Mythological Greek navigators first discovered the grapevine in this region. Even today a bay at the eastern coast of Istria bears the name of Kalavojna which is a somewhat distorted neologism originating from Greek, meaning good wine. The ancient Roman writers competed in praising the good quality of the Istrian olive oil and its wine, the real enigma being the local wine Vinum Pucinum related to the Roman Empress Julia Augusta. The brisk old lady and the empress claimed that her longevity was due only to the Vinum Pucinum. Undoubtedly, he was referring to an Istrian wine, most probably teran. But, the secret is tied to its geographical origin so that ancient townlets, Sovinjak and Motovun, dispute over this privilege, since in his writings, Plinius mentions a hill in the hinterland of Istria, where one can feel crisp air from the sea.

Also, the great adventurer and Latin lover, Giacomo Casanova, wrote in his famous memoirs that upon his visit to Istria, he had a pleasure of tasting a superb wine by the name of refosc. The great Austro-Hungarian Monarchy let itself be tempted to the Istrian wines. In the year 1902, it built a small, narrowgauge railroad from Trieste to Porec, carrying a popular name of the Wine Railroad.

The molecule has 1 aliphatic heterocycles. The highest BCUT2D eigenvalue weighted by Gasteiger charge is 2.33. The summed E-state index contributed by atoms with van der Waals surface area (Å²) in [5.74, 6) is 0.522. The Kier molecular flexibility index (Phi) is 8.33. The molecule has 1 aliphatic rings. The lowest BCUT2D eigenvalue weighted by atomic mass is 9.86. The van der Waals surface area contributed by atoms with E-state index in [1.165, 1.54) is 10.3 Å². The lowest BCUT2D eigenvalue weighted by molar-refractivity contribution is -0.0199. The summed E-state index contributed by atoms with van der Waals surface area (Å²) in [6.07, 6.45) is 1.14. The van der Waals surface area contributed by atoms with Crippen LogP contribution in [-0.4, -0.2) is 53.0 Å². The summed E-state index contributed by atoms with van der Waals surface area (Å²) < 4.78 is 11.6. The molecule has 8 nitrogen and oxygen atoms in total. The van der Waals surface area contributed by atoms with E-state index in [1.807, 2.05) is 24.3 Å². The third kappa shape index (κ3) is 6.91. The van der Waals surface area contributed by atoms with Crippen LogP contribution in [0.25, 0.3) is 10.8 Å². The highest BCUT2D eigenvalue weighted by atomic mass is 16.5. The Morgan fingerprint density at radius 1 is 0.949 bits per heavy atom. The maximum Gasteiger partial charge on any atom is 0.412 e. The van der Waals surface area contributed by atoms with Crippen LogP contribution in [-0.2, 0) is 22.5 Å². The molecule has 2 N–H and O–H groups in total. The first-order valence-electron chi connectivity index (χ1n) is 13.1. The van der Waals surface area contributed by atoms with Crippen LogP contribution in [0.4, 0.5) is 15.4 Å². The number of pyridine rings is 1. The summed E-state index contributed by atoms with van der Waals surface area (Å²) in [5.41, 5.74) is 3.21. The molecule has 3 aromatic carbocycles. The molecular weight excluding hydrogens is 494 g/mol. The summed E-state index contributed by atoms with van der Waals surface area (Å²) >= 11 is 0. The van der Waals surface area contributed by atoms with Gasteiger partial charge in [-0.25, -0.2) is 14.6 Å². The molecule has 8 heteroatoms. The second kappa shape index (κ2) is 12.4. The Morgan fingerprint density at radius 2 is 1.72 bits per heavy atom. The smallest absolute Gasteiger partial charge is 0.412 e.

Istria, this miniature continent and the largest peninsula of the Adriatic coast, slopes gently into the sea towards the eternally sunny southwest. The wine's bouquet and body is enriched by the special land structure, i.e. the red soil spreading over the littoral and the white soil covering the hinterland area. The vineyards spread over approx. 15.200 acres of land. The western viticulture area (in the vicinity of Porec, Buje, Pula and Rovinj) is the largest, its vineyards covering approx. 14.430 acres. The Central Istria wine-growing hills (around Buzet and Pazin) spread over some 516.44 acres, while in the eastern part (near Labin), there are around 255 acres of vinegrapes.
 

 

 

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